- Not recommended for backpacking due to weight.

- Highly recommended for day trips, overnight paddling trips, hut trips, and car camping.

- I'd like to see the 10 oz tumbler (and lid) included in the price of the wine bottle. The bottle is currently on sale for $39.99 from Altitude Sports. The tumbler though is an extra $29.95 from the Hydro Flask website - which seems a bit expensive for a cup. (And the lid is an extra $7.50 - which is actually crazy.)

Future plans for Our Hydro Flask Wine Bottle: 

I'm excited to try using it more for day trips. It has a date with some backcountry hot springs I want to visit, and I definitely plan to use it for picnics at lot this summer after my experience with cold brew coffee. I'll be taking it straight into the nearest Starbucks store all summer long to fill.

The Hydro Flask Wine Bottle is great for overnight paddling trips 

The Hydro Flask 64 oz Beer Growler

Product Introduction:

"The 64oz Beer Growler by Hydro Flask was designed to make happy hours even happier. It’s made from pro-grade stainless steel and features the Fresh Carry System™, which keeps beer carbonated throughout the day or evening. The TempShield™ double wall vacuum insulation keeps every sip as carbonated and icy cold as when it was first poured. The new streamlined handle makes transporting this Growler easy." - Altitude Sports 

Features (as copied directly from the Altitude Sports website)

Cold beer wherever you want it

  • Pro-Grade stainless steel

  • Fresh Carry System™

  • TempShield™ insulation

  • Streamlined handle

  • BPA-Free & Phthalate-Free

  • Lifetime warranty

How we tested it:

We quickly discovered that the 64 oz beer growler is way too big to take backcountry camping. We therefore tried the product on a car camping trip to see what we thought of the whole "growler experience."

Initial thoughts:

We are brand new to using a growler, so finding a growler bar to fill the flask was the first task I had to undertake.I then learned that liquor stores don't really like to fill growlers they can't see through. It makes them very hard to fill when the staff can't see how much beer (and foam) is filling the bottle. It took the store a good 20 minutes to fill the bottle (while my son went stir crazy.)

Lesson learned - go fill the growler when my son isn't with me, and find places to fill it where they have solid experience with a wide variety of growlers (including ones that are not clear glass bottles.)

Car camping with our Hydro Flask Beer Growler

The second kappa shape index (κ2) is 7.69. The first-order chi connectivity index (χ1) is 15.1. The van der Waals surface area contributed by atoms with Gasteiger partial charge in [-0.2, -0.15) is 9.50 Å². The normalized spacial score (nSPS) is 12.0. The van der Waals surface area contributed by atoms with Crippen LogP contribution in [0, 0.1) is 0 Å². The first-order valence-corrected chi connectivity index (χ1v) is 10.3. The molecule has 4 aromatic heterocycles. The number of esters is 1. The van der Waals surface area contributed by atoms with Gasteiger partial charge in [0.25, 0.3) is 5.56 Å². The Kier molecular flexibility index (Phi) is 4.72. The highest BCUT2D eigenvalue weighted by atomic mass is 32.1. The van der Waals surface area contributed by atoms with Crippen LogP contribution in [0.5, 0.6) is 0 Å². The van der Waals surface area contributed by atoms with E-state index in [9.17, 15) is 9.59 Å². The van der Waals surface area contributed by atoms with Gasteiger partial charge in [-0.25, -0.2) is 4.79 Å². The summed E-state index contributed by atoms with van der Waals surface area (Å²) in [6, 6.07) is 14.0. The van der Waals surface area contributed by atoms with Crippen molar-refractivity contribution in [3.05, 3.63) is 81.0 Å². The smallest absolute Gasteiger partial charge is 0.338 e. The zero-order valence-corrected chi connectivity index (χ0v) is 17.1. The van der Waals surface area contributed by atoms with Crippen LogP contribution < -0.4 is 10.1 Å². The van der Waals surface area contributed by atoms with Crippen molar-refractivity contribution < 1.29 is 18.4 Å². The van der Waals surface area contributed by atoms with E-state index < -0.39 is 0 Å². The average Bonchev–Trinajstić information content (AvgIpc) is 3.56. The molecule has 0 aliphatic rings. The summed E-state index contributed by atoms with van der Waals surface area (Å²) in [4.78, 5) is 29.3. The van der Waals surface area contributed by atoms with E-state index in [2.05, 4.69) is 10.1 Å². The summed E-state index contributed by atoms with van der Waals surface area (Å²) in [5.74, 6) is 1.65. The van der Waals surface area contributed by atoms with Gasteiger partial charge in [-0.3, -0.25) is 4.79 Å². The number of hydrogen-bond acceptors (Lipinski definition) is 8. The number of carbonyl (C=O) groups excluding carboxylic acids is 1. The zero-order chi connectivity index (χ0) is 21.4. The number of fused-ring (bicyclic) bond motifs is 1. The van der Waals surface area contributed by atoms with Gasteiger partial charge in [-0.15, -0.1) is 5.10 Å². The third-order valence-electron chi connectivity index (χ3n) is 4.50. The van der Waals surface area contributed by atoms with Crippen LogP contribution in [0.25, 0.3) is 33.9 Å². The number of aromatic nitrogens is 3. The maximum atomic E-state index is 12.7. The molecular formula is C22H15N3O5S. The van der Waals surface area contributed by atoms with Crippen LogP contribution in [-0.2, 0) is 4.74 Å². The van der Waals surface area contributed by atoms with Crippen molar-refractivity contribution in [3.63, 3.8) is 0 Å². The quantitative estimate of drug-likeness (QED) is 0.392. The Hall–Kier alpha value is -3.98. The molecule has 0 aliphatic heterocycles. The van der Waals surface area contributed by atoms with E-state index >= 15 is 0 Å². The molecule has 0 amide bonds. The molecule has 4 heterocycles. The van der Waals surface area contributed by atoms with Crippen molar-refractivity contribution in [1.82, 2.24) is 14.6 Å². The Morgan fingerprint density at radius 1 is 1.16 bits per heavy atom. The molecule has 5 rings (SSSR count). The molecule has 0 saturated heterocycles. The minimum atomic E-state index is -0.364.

Top uses for the Hydro Flask Beer Growler:

  1. Car camping! If you are tenting and limited with space in your cooler, this will be a lifesaver for you! Skip the cans of beer taking up all the room in your cooler and fill your beer growler instead.

  2. Overnight paddling trips. This is the ideal situation for a Hydro Flask Beer Growler. Let the boats carry the weight of the flask (close to 2 pounds empty + the weight of beer.)

  3. Winter hut trips. If you're using a sled to tow your gear to a hut this winter, you'll love bringing a beer growler in for your group to enjoy. 

Pair with: 

You'll want to buy a 16 oz tumbler to go with your flask. As with the wine tumblers, it helps to control the temperature of your beer.

Filling our hydro flask at a local growler bar 

Overall opinion and recommendation: 

- The product performs as intended. It keeps beer cold and carbonated.

- Not recommended for backpacking due to weight and size

- For backcountry use, I'd recommend purchasing the 32 oz Hydro Flask beer growler instead.

- Highly recommended for overnight paddling trips, car camping, and winter hut trips with sleds

- I'd like to see the 16 oz tumbler included in the price of the beer growler. The growler is currently on sale for $57.99 from Altitude Sports. The tumbler though is an extra $21.99  - which seems a bit expensive for a cup.

Future plans for our Hydro Flask Beer Growler:

I can't wait to use it in the winter on backcountry hut trips when we have a sled to haul the heavy stuff in with.

I'm also very excited about our upcoming road trip across BC. I plan to fill the growler up at micro breweries across the province from Fernie through to the Okanagan.

Finally, I think this could be an amazing Christmas present for friends who love car camping (and always struggle with not having enough cooler space.) - Though I'll have to buy them another one because I'm definitely not giving mine up.

Nothing like returning to camp for cold beverages 

Disclaimer: We were provided with Hydro Flask products for review from Altitude Sports, Canadian online outdoor adventure store. As always, all opinions and reviews are my own. 

And, shopping tip: If you're thinking that these products would be good Christmas presents for somebody in your family, they are on sale now! Buy early and save yourself some stress come December.

The face of a happy backcountry camper 

Monday, July 30, 2018

First Summits - The South End of Mount Lawson, Kananaskis

This summit has been on my list for a couple of years now so I'm thrilled that we finally completed the hike - and discovered how beautiful it is! It's a new favourite hike in Kananaskis, and one of the easier summits we've reached as a family.

South End of Mount Lawson Summit, Peter Lougheed Provincial Park

Why you Need to Add South Lawson to your Family Summit List 

  1. Nobody knows about this trail! How many people did you pass on the trail the last time you hiked up Ha Ling Peak? How about Yamnuska, the East End of Rundle, Lady Macdonald? - Well, we met ONE other group the entire day on the South Lawson Trail. And it was a weekend!!

  2. The scenery is gorgeous!! You'll be looking down on the Lower Kananaskis Lake as soon as you reach the ridge - and we found the views to be way better than those from the popular peaks in Canmore.